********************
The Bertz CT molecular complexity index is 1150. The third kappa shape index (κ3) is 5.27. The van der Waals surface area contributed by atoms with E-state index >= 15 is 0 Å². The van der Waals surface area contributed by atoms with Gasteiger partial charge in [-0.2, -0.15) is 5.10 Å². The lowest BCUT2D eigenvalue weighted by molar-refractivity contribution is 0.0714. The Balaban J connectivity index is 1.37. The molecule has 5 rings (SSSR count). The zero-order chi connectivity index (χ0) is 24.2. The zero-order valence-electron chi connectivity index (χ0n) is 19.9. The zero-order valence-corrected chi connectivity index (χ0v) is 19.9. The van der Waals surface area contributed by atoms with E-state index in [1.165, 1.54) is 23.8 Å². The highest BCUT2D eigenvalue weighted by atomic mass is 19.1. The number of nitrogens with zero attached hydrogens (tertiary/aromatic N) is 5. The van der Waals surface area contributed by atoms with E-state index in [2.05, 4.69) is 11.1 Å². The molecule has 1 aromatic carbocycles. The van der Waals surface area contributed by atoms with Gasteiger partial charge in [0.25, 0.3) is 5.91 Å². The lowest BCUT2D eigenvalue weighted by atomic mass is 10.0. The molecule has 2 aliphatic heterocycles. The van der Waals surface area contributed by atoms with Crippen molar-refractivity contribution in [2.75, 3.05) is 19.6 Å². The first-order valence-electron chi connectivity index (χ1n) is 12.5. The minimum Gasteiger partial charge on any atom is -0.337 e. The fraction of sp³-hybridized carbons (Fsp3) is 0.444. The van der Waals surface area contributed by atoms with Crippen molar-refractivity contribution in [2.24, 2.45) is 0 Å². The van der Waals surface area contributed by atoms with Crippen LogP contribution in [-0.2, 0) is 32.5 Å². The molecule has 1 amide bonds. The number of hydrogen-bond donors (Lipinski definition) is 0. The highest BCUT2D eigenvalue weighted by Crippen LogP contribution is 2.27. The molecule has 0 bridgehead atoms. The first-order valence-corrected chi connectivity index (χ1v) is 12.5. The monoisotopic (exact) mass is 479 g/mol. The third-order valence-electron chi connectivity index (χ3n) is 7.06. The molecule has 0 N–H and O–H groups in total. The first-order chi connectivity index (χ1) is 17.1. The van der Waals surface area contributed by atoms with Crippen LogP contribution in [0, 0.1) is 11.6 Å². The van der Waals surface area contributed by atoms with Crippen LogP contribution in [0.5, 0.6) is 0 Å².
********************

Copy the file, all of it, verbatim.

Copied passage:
The Bertz CT molecular complexity index is 1150. The third kappa shape index (κ3) is 5.27. The van der Waals surface area contributed by atoms with E-state index >= 15 is 0 Å². The van der Waals surface area contributed by atoms with Gasteiger partial charge in [-0.2, -0.15) is 5.10 Å². The lowest BCUT2D eigenvalue weighted by molar-refractivity contribution is 0.0714. The Balaban J connectivity index is 1.37. The molecule has 5 rings (SSSR count). The zero-order chi connectivity index (χ0) is 24.2. The zero-order valence-electron chi connectivity index (χ0n) is 19.9. The zero-order valence-corrected chi connectivity index (χ0v) is 19.9. The van der Waals surface area contributed by atoms with E-state index in [1.165, 1.54) is 23.8 Å². The highest BCUT2D eigenvalue weighted by atomic mass is 19.1. The number of nitrogens with zero attached hydrogens (tertiary/aromatic N) is 5. The van der Waals surface area contributed by atoms with E-state index in [2.05, 4.69) is 11.1 Å². The molecule has 1 aromatic carbocycles. The van der Waals surface area contributed by atoms with Gasteiger partial charge in [0.25, 0.3) is 5.91 Å². The lowest BCUT2D eigenvalue weighted by atomic mass is 10.0. The molecule has 2 aliphatic heterocycles. The van der Waals surface area contributed by atoms with Crippen molar-refractivity contribution in [2.75, 3.05) is 19.6 Å². The first-order valence-electron chi connectivity index (χ1n) is 12.5. The minimum Gasteiger partial charge on any atom is -0.337 e. The fraction of sp³-hybridized carbons (Fsp3) is 0.444. The van der Waals surface area contributed by atoms with Crippen molar-refractivity contribution in [2.24, 2.45) is 0 Å². The van der Waals surface area contributed by atoms with Crippen LogP contribution in [-0.2, 0) is 32.5 Å². The molecule has 1 amide bonds. The number of hydrogen-bond donors (Lipinski definition) is 0. The highest BCUT2D eigenvalue weighted by Crippen LogP contribution is 2.27. The molecule has 0 bridgehead atoms. The first-order valence-corrected chi connectivity index (χ1v) is 12.5. The monoisotopic (exact) mass is 479 g/mol. The third-order valence-electron chi connectivity index (χ3n) is 7.06. The molecule has 0 N–H and O–H groups in total. The first-order chi connectivity index (χ1) is 17.1. The van der Waals surface area contributed by atoms with Crippen LogP contribution in [0, 0.1) is 11.6 Å². The van der Waals surface area contributed by atoms with Crippen LogP contribution in [0.5, 0.6) is 0 Å².